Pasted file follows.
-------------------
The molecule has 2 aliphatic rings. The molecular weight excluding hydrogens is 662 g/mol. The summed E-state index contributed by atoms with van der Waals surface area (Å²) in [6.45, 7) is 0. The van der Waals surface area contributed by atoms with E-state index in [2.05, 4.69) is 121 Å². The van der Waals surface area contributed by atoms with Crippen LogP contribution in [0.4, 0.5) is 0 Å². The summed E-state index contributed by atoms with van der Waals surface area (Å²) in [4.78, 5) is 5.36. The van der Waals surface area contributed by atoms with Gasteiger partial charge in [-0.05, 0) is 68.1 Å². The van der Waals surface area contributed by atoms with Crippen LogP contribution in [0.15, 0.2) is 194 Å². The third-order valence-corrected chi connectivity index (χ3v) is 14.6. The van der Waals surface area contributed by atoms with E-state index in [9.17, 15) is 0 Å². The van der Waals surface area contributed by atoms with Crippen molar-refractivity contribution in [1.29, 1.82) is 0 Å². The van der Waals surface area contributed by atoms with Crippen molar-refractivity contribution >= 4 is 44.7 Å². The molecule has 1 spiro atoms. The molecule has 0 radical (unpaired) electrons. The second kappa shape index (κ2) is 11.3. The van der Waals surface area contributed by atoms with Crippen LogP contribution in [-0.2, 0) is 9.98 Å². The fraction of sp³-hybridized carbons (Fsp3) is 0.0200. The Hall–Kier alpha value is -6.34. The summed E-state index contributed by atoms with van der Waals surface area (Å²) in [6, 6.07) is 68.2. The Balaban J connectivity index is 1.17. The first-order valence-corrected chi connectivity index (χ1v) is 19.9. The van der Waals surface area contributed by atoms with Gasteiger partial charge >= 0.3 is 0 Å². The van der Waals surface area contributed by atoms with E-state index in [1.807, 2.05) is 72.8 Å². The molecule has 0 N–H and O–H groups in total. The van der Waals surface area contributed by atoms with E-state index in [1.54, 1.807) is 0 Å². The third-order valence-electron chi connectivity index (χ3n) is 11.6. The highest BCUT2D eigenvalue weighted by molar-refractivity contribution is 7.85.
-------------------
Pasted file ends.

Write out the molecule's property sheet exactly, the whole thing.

The molecule has 2 aliphatic rings. The molecular weight excluding hydrogens is 662 g/mol. The summed E-state index contributed by atoms with van der Waals surface area (Å²) in [6.45, 7) is 0. The van der Waals surface area contributed by atoms with E-state index in [2.05, 4.69) is 121 Å². The van der Waals surface area contributed by atoms with Crippen LogP contribution in [0.4, 0.5) is 0 Å². The summed E-state index contributed by atoms with van der Waals surface area (Å²) in [4.78, 5) is 5.36. The van der Waals surface area contributed by atoms with Gasteiger partial charge in [-0.05, 0) is 68.1 Å². The van der Waals surface area contributed by atoms with Crippen LogP contribution in [0.15, 0.2) is 194 Å². The third-order valence-corrected chi connectivity index (χ3v) is 14.6. The van der Waals surface area contributed by atoms with E-state index in [9.17, 15) is 0 Å². The van der Waals surface area contributed by atoms with Crippen molar-refractivity contribution in [1.29, 1.82) is 0 Å². The van der Waals surface area contributed by atoms with Crippen molar-refractivity contribution >= 4 is 44.7 Å². The molecule has 1 spiro atoms. The molecule has 0 radical (unpaired) electrons. The second kappa shape index (κ2) is 11.3. The van der Waals surface area contributed by atoms with Crippen LogP contribution in [-0.2, 0) is 9.98 Å². The fraction of sp³-hybridized carbons (Fsp3) is 0.0200. The Hall–Kier alpha value is -6.34. The summed E-state index contributed by atoms with van der Waals surface area (Å²) in [6, 6.07) is 68.2. The Balaban J connectivity index is 1.17. The first-order valence-corrected chi connectivity index (χ1v) is 19.9. The van der Waals surface area contributed by atoms with Gasteiger partial charge >= 0.3 is 0 Å². The van der Waals surface area contributed by atoms with E-state index in [1.807, 2.05) is 72.8 Å². The molecule has 0 N–H and O–H groups in total. The van der Waals surface area contributed by atoms with E-state index in [1.54, 1.807) is 0 Å². The third-order valence-electron chi connectivity index (χ3n) is 11.6. The highest BCUT2D eigenvalue weighted by molar-refractivity contribution is 7.85.